Instruments and methods to detect lead in house dust will get a tryout at a field verification event conducted by Oak Ridge National Laboratory Nov. 5-9 in Hartford, Conn.
Representatives from six companies will be participating in the test, which will help them assess how well their field-portable gear detects lead in dust. Better and less expensive instruments can help speed the identification and cleanup of lead-laden dust in homes.
Nearly 1 million children in the United States have lead levels in their blood that are high enough to cause irreversible damage, according to the Environmental Protection Agency. Lead poisoning affects virtually every system in the body and often occurs with no distinctive symptoms. Lead can damage a child's central nervous system, kidneys and reproductive system and, at higher levels, can cause coma, convulsions and death.
"In houses that contain lead-based paint, as the paint breaks down with age it releases paint chips and lead dust that can easily be ingested by young children," said Roger Jenkins of ORNL's Chemical Sciences Division. "In the past, the focus was on lead chips, but the EPA has been expanding its scope to look at lead dust."
The evaluation is part of the EPA's Environmental Technology Verification program. The goal of the program, for which ORNL is a verification organization, is to accelerate the use of innovative technologies in the field.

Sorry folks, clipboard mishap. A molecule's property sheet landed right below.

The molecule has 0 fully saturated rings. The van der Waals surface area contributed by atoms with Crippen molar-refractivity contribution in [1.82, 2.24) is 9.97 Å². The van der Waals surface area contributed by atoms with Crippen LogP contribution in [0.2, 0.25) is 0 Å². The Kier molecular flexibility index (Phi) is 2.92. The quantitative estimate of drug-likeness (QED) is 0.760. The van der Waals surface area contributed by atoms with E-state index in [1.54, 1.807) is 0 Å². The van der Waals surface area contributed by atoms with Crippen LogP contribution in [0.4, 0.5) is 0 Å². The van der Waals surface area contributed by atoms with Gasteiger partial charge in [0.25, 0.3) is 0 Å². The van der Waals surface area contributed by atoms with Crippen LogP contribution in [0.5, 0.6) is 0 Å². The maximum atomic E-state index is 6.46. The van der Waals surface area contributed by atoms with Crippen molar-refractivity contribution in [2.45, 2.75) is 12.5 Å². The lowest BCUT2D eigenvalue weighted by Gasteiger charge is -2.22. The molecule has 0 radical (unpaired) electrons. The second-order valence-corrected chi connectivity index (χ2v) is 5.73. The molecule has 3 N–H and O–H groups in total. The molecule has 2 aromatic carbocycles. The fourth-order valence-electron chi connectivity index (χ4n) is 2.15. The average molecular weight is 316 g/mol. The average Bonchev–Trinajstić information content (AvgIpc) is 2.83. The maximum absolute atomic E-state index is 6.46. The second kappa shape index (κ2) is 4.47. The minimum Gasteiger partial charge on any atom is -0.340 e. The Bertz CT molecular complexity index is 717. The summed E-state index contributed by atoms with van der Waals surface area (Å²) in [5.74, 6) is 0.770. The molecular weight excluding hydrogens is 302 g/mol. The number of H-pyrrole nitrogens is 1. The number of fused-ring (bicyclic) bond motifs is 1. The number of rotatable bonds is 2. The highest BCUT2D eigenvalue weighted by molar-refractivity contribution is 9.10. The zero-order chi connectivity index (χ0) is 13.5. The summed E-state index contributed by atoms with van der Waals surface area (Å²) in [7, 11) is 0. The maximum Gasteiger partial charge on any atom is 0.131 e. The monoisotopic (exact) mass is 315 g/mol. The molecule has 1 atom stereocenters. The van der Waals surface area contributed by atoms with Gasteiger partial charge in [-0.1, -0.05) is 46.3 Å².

"The program exists to provide high-quality and credible performance data through third-party organizations to those involved in the approval, selection, purchase and use of environmental technologies," Jenkins said.
Companies that will be participating in the test are Innov-X Systems of Massachusetts, Key Master Technologies of Washington, Monitoring Technologies International of the United Kingdom, Niton Corp. of Massachusetts, Palintest USA of Kentucky and Radiation Monitoring Devices of Massachusetts. Niton Corp. will be testing two instruments.
The test measures capabilities of commercially available portable technologies capable of measuring lead on dust wipe samples. Vendors will blindly analyze 160 dust wipe samples containing known amounts of lead, ranging in concentration from less than 2 to 1,500 micrograms per wipe. The samples will include wipes archived from previous rounds of testing under the Environmental Lead Proficiency Analytical Testing program.
Samples will have been prepared from dust collected in households in North Carolina and Wisconsin. Additional samples will be provided by the University of Cincinnati.
ORNL's Amy Dindal stressed that this isn't a contest. The focus is on evaluating instruments and techniques and getting useful technologies into the field to help speed the identification and cleanup of lead.
The instrument performance verification program began at ORNL in 1997. It has been highly successful in that it provides unbiased measures of performance, which manufacturers find extremely valuable. In some cases, they've been able to improve the design of the instruments.
Performance reports will be provided to the participants and will be posted on the Web by early spring. More information about EPA's lead poisoning prevention program is available on the Web at http://www.epa.gov/lead.
ORNL is a Department of Energy multiprogram research facility managed by UT-Battelle.